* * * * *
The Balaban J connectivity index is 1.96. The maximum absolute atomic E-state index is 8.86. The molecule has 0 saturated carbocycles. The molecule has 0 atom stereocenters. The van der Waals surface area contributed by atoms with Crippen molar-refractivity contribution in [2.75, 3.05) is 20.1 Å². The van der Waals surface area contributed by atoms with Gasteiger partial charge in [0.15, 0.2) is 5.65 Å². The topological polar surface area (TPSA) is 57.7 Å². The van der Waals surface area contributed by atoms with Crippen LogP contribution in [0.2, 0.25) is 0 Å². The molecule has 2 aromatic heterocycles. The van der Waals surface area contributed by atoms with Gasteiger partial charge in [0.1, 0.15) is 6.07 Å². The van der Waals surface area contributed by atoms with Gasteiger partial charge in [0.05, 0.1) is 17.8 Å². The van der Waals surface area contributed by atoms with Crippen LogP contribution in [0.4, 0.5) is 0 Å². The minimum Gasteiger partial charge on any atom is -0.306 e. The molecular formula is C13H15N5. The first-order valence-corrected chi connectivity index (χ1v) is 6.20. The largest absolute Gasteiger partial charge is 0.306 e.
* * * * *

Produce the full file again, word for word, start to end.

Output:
The Balaban J connectivity index is 1.96. The maximum absolute atomic E-state index is 8.86. The molecule has 0 saturated carbocycles. The molecule has 0 atom stereocenters. The van der Waals surface area contributed by atoms with Crippen molar-refractivity contribution in [2.75, 3.05) is 20.1 Å². The van der Waals surface area contributed by atoms with Gasteiger partial charge in [0.15, 0.2) is 5.65 Å². The topological polar surface area (TPSA) is 57.7 Å². The van der Waals surface area contributed by atoms with Crippen LogP contribution in [0.2, 0.25) is 0 Å². The molecule has 2 aromatic heterocycles. The van der Waals surface area contributed by atoms with Gasteiger partial charge in [0.1, 0.15) is 6.07 Å². The van der Waals surface area contributed by atoms with Gasteiger partial charge in [0.05, 0.1) is 17.8 Å². The van der Waals surface area contributed by atoms with Crippen LogP contribution in [0.4, 0.5) is 0 Å². The minimum Gasteiger partial charge on any atom is -0.306 e. The molecular formula is C13H15N5. The first-order valence-corrected chi connectivity index (χ1v) is 6.20. The largest absolute Gasteiger partial charge is 0.306 e.